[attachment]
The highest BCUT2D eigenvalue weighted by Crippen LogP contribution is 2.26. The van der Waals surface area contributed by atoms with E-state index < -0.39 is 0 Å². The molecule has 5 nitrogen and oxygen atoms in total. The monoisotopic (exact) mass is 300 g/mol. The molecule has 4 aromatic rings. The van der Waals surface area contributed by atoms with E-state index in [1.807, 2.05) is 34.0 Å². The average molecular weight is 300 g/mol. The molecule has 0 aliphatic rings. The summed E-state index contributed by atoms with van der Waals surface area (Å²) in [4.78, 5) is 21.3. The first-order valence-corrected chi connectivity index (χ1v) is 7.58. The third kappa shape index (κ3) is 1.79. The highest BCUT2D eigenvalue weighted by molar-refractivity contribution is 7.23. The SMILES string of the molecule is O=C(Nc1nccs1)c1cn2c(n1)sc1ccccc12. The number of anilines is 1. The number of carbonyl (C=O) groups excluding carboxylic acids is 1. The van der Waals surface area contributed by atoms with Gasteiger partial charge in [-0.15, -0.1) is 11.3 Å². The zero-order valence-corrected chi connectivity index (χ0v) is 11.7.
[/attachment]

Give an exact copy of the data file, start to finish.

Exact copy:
The highest BCUT2D eigenvalue weighted by Crippen LogP contribution is 2.26. The van der Waals surface area contributed by atoms with E-state index < -0.39 is 0 Å². The molecule has 5 nitrogen and oxygen atoms in total. The monoisotopic (exact) mass is 300 g/mol. The molecule has 4 aromatic rings. The van der Waals surface area contributed by atoms with E-state index in [1.807, 2.05) is 34.0 Å². The average molecular weight is 300 g/mol. The molecule has 0 aliphatic rings. The summed E-state index contributed by atoms with van der Waals surface area (Å²) in [4.78, 5) is 21.3. The first-order valence-corrected chi connectivity index (χ1v) is 7.58. The third kappa shape index (κ3) is 1.79. The highest BCUT2D eigenvalue weighted by molar-refractivity contribution is 7.23. The SMILES string of the molecule is O=C(Nc1nccs1)c1cn2c(n1)sc1ccccc12. The number of anilines is 1. The number of carbonyl (C=O) groups excluding carboxylic acids is 1. The van der Waals surface area contributed by atoms with Gasteiger partial charge in [-0.15, -0.1) is 11.3 Å². The zero-order valence-corrected chi connectivity index (χ0v) is 11.7.